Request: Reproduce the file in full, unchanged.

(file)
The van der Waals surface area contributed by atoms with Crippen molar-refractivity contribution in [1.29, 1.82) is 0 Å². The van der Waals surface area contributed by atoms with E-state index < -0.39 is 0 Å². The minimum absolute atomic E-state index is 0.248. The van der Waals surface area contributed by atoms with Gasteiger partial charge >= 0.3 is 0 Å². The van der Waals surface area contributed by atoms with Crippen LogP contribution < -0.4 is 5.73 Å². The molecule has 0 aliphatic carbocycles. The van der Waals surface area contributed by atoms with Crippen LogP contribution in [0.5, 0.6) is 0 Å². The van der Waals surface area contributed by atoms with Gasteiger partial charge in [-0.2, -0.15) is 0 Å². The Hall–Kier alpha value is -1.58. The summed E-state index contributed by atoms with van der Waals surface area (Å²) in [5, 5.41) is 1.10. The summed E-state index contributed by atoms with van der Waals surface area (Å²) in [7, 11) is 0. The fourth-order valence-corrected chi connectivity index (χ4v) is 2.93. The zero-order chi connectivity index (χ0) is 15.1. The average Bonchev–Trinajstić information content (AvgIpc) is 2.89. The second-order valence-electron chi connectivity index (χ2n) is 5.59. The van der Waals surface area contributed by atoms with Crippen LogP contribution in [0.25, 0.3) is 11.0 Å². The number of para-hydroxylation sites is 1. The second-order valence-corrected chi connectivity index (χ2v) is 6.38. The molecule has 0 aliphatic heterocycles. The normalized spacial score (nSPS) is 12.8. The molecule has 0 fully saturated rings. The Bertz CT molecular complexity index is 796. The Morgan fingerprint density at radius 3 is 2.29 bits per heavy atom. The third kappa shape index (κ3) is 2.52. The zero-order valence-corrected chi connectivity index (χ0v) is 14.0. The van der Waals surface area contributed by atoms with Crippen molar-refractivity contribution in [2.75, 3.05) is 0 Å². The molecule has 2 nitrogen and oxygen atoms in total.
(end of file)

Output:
The van der Waals surface area contributed by atoms with Crippen molar-refractivity contribution in [1.29, 1.82) is 0 Å². The van der Waals surface area contributed by atoms with E-state index < -0.39 is 0 Å². The minimum absolute atomic E-state index is 0.248. The van der Waals surface area contributed by atoms with Gasteiger partial charge >= 0.3 is 0 Å². The van der Waals surface area contributed by atoms with Crippen LogP contribution < -0.4 is 5.73 Å². The molecule has 0 aliphatic carbocycles. The van der Waals surface area contributed by atoms with Crippen LogP contribution in [0.5, 0.6) is 0 Å². The van der Waals surface area contributed by atoms with Gasteiger partial charge in [-0.2, -0.15) is 0 Å². The Hall–Kier alpha value is -1.58. The summed E-state index contributed by atoms with van der Waals surface area (Å²) in [5, 5.41) is 1.10. The summed E-state index contributed by atoms with van der Waals surface area (Å²) in [7, 11) is 0. The fourth-order valence-corrected chi connectivity index (χ4v) is 2.93. The zero-order chi connectivity index (χ0) is 15.1. The average Bonchev–Trinajstić information content (AvgIpc) is 2.89. The second-order valence-electron chi connectivity index (χ2n) is 5.59. The van der Waals surface area contributed by atoms with Crippen LogP contribution in [0.25, 0.3) is 11.0 Å². The number of para-hydroxylation sites is 1. The second-order valence-corrected chi connectivity index (χ2v) is 6.38. The molecule has 0 aliphatic heterocycles. The normalized spacial score (nSPS) is 12.8. The molecule has 0 fully saturated rings. The Bertz CT molecular complexity index is 796. The Morgan fingerprint density at radius 3 is 2.29 bits per heavy atom. The third kappa shape index (κ3) is 2.52. The zero-order valence-corrected chi connectivity index (χ0v) is 14.0. The van der Waals surface area contributed by atoms with Crippen molar-refractivity contribution in [2.75, 3.05) is 0 Å². The molecule has 2 nitrogen and oxygen atoms in total.